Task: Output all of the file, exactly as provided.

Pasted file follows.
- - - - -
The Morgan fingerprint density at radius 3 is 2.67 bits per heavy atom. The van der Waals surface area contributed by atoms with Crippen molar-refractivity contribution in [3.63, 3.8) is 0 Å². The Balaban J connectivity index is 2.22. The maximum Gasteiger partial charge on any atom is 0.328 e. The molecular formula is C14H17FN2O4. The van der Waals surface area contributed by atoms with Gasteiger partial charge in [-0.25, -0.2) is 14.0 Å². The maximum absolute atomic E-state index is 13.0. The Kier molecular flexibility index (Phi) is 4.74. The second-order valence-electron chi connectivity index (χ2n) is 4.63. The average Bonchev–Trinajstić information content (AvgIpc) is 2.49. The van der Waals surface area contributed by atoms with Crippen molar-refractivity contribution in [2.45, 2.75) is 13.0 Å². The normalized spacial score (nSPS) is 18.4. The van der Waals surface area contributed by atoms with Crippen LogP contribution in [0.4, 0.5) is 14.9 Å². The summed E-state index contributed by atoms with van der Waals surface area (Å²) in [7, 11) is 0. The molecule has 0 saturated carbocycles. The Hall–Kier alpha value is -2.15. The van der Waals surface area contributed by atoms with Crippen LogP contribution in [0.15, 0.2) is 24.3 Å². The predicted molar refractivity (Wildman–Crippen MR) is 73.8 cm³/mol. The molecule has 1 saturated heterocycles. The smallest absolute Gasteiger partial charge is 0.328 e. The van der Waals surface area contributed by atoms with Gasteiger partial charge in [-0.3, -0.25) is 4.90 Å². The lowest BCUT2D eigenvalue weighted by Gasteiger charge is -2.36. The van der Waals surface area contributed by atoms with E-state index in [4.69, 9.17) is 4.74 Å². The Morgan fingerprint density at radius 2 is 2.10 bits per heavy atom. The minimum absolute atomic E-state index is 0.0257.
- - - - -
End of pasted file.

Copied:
The Morgan fingerprint density at radius 3 is 2.67 bits per heavy atom. The van der Waals surface area contributed by atoms with Crippen molar-refractivity contribution in [3.63, 3.8) is 0 Å². The Balaban J connectivity index is 2.22. The maximum Gasteiger partial charge on any atom is 0.328 e. The molecular formula is C14H17FN2O4. The van der Waals surface area contributed by atoms with Gasteiger partial charge in [-0.25, -0.2) is 14.0 Å². The maximum absolute atomic E-state index is 13.0. The Kier molecular flexibility index (Phi) is 4.74. The second-order valence-electron chi connectivity index (χ2n) is 4.63. The average Bonchev–Trinajstić information content (AvgIpc) is 2.49. The van der Waals surface area contributed by atoms with Crippen molar-refractivity contribution in [2.45, 2.75) is 13.0 Å². The normalized spacial score (nSPS) is 18.4. The van der Waals surface area contributed by atoms with Crippen LogP contribution in [0.4, 0.5) is 14.9 Å². The summed E-state index contributed by atoms with van der Waals surface area (Å²) in [7, 11) is 0. The molecule has 0 saturated carbocycles. The Hall–Kier alpha value is -2.15. The van der Waals surface area contributed by atoms with Crippen LogP contribution in [0.15, 0.2) is 24.3 Å². The predicted molar refractivity (Wildman–Crippen MR) is 73.8 cm³/mol. The molecule has 1 saturated heterocycles. The smallest absolute Gasteiger partial charge is 0.328 e. The van der Waals surface area contributed by atoms with Gasteiger partial charge in [-0.3, -0.25) is 4.90 Å². The lowest BCUT2D eigenvalue weighted by Gasteiger charge is -2.36. The van der Waals surface area contributed by atoms with E-state index in [4.69, 9.17) is 4.74 Å². The Morgan fingerprint density at radius 2 is 2.10 bits per heavy atom. The minimum absolute atomic E-state index is 0.0257.